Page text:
SOURCE: Pharmaceutical Strategies Group

Pharmaceutical Strategies Group

July 31, 2009 16:30 ET

National Survey Indicates Marketplace Unease With Upcoming Drug Pricing Changes

PLANO, TX--(Marketwire - July 31, 2009) - Pharmaceutical Strategies Group (PSG), a Texas-based pharmacy benefit consulting firm, released today the results of a national survey focused on gauging marketplace-readiness for upcoming changes to how prescription medications are priced. The survey follows on the heels of a federal court settlement this past Spring which lead First DataBank (FDB) and Medi-Span, drug database providers, to first adjust and then eventually discontinue publishing their Average Wholesale Price (AWP) index. A vast majority of pharmacy benefit managers (PBMs) currently base their pricing to clients on AWP but have since been working to introduce alternative drug pricing methodologies to assure "economic neutrality" for pharmacy payers across the country once these changes take place.

Taken during a two-week period in late June, PSG's survey includes responses from employers, managed care organizations, government organizations, and unions. The results indicate a general level of dissatisfaction with the lack of clarity and conciseness in the communications received from PBMs. In addition, the majority of survey participants are concerned that the changes proposed by their PBM will result in increased costs of their pharmacy benefit.

Numerous factors appear to contribute to this sense of unease. First, even though the PBMs are not the cause of the problem, their clients generally expect them to respond to these changes in a way that does not result in increased cost or risk to the client. Nevertheless, the survey results indicate a widespread perception by payers of lack of adequate communication from PBMs to their clients concerning precisely how they plan to deal with the issue. The result is increased anxiety for payers and an insufficient amount of time to review the potential impact of changes on their organizations. Another factor creating concern is the difficulty in precisely defining and communicating "economic neutrality." The concept is intended to mean that no party will benefit from changes being dictated by the court or by FDB's and Medi-Span's decision to eventually eliminate AWP. In some cases, the PBMs have brought in third parties to validate that the solution offered to their clients is neutral. Even so, the calculations required to demonstrate neutrality are highly complex and survey respondents generally recognized there will be additional expenses involved in validating PBM claims. There is also uncertainty as to whether or not economic neutrality will continue to be achieved over time.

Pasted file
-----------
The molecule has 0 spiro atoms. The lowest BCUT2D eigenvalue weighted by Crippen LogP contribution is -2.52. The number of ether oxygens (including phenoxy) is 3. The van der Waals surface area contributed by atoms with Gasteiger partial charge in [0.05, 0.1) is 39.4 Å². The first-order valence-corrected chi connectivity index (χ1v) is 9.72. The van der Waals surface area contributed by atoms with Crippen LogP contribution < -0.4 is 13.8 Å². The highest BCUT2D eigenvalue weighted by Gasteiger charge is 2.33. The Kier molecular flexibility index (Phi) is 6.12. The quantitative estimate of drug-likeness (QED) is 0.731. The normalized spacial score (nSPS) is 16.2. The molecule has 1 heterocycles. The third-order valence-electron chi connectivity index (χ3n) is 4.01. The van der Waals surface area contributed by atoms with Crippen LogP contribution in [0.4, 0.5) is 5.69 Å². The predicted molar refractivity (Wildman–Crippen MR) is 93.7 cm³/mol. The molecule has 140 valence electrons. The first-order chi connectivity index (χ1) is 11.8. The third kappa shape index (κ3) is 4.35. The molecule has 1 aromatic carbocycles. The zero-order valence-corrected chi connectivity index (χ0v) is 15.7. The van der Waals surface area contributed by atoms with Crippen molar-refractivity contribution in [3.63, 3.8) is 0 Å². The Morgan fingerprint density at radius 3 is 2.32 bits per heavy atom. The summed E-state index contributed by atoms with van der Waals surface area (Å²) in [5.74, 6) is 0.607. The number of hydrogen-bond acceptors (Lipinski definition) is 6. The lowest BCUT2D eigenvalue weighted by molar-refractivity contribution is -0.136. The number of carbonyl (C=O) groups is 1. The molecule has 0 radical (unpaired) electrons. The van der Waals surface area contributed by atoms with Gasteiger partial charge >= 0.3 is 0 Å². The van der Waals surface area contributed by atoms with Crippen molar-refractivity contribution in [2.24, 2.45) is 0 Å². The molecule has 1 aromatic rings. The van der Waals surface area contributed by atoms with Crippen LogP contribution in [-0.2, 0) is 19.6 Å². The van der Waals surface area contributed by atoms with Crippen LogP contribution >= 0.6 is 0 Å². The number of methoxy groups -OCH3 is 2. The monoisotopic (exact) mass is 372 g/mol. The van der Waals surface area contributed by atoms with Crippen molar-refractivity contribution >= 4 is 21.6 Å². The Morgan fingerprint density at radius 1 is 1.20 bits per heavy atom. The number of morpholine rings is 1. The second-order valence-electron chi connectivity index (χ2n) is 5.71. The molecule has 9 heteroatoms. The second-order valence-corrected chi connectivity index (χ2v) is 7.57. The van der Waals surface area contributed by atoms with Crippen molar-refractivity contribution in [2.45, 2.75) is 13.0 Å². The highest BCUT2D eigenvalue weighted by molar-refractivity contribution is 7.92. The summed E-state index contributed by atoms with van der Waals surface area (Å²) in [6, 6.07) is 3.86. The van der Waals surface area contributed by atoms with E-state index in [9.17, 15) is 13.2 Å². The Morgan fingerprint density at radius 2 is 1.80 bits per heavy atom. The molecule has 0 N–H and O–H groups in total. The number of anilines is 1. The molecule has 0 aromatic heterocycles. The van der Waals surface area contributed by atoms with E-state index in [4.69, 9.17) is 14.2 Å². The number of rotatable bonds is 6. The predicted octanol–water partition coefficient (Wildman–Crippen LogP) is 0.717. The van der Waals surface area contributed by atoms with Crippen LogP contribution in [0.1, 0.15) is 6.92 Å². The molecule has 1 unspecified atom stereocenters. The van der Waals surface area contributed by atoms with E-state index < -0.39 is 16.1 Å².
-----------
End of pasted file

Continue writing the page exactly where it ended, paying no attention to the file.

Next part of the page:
Payers are also concerned about the shift away from AWP. While AWP has generally been regarded to be flawed by experts throughout the drug benefit industry for a variety of reasons (including lack of transparency on how the index is derived and its lack of correlation to the actual acquisition cost of a drug), AWP has historically offered a consistent way to compare drug pricing between certain time periods as well as between the various PBMs. This consistency will be lost as PBMs introduce "home grown" replacements for the index. PBMs appear to be developing a variety of approaches to AWP rollback and replacement, resulting in a fragmented approach to drug pricing which, in turn, greatly increases complexity in comparing PBM pricing arrangements and auditing contract compliance and PBM performance, as well as having the potential for increasing financial risk and costs for payers.

The full results of PSG's drug pricing survey can be accessed here:

About Pharmaceutical Strategies Group

PSG assists plan sponsors in designing and managing programs that maximize the value of pharmaceuticals in their population. The strategies employed by PSG allow plan sponsors to gain immediate control over their pharmacy benefit expenditures, while positioning their program to meet future pharmacy benefit challenges.

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